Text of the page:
EACA Colour Genie
(Note: Click on the image for a larger view. I also describe this machine in a YouTube video)
The Colour Genie is a somewhat out of place in my collection for the the notable and famous, as it is neither of those. However it is a model I have some connection with and is now hard to find.
This computer is from EACA, the same Hong Kong-based family as the Dick Smith System 80/Video Genie etc. It was introduced in 1982 with the hope that its full-stroke keyboard, Z80-driven colour, sound and extended BASIC (similar to the Level II BASIC of the TRS-80 Model 1) would win hearts and minds.
Setting aside the fact that anyone who vaguely had anything to do with electronics was starting to crowd the market with home computers of their own, EACA was never wealthy and did not have the financial resources to promote the Colour Genie in western countries to any extent. To my knowledge it never appeared in North America, and in Britain it was totally eclipsed by the likes of the home-grown Sinclair Spectrum and the two Commodore home computers, the VIC-20 and C-64. The hardware was adequate but the design conservative. For example there was no cartridge slot, the machine was large for a home computer and disk drive expansion was cumbersome and expensive.
History was to consign the Colour Genie to the status of "also-ran". It's fun to drag out and play with though.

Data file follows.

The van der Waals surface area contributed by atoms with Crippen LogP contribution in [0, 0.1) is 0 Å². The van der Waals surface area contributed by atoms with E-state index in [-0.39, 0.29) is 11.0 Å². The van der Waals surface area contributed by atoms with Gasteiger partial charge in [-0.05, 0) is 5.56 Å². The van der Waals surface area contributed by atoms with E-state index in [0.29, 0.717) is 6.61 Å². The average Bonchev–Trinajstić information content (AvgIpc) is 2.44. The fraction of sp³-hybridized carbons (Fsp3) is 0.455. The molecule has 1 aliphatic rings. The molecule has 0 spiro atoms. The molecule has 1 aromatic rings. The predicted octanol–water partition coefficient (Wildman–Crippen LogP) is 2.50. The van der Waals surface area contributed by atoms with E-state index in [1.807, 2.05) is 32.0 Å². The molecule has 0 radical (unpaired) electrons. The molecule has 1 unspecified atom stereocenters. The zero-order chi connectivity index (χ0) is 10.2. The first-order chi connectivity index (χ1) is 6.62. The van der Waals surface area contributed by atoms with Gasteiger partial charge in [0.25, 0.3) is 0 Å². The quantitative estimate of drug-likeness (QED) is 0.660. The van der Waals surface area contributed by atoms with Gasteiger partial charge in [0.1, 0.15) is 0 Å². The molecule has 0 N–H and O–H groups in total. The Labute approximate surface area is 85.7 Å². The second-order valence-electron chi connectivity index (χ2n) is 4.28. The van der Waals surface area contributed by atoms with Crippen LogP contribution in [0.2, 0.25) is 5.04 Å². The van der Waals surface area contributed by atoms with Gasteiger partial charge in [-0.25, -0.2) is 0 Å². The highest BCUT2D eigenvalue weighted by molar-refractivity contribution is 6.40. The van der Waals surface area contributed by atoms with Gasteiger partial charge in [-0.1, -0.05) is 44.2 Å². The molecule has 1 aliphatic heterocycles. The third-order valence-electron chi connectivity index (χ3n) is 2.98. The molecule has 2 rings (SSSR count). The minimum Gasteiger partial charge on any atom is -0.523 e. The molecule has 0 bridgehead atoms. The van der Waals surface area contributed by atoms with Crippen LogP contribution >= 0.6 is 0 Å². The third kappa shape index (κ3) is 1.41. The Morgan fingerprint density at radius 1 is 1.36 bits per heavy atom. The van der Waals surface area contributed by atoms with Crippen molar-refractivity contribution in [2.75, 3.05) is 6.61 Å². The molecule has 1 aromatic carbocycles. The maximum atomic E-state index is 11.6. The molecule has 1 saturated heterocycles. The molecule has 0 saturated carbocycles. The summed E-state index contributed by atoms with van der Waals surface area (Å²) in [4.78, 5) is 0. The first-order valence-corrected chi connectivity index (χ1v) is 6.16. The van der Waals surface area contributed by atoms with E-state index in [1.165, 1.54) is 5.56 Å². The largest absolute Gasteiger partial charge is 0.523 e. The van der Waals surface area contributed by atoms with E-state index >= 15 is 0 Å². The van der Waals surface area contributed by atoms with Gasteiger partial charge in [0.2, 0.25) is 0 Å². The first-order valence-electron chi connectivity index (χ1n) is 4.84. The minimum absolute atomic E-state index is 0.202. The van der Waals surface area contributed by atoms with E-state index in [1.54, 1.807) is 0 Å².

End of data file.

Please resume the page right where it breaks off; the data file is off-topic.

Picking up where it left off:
The unit I have (pictured above) is in good condition and works just fine. Also housed with the computer is a small collection of tape software I've rescued to PC hard drive, much of it of German origin? Oddly enough, the Colour Genie seems to have cultivated a small but loyal following in that country. This is probably due to the local distributor Trommeschlager Computer GmbH (TCS), who did a good job promoting the unit as they had the Video Genie before. The two original manuals and a book completes the package, along with some interesting club newsletters.
I remember seeing a Colour Genie in a shop in 1982 and thinking it looked quite sexy compared to the Tandy Colour Computer it was sitting next to. I even considered it briefly as a natural upgrade to the System 80. In hindsight, not buying it was a good call. However, I am glad I now own a couple of these rare models. They came in handy when assisting with an emulator.
Check out my my own Colour Computer information page.
Want to know more about this micro? Google is your friend.
This page last edited 11th April, 2018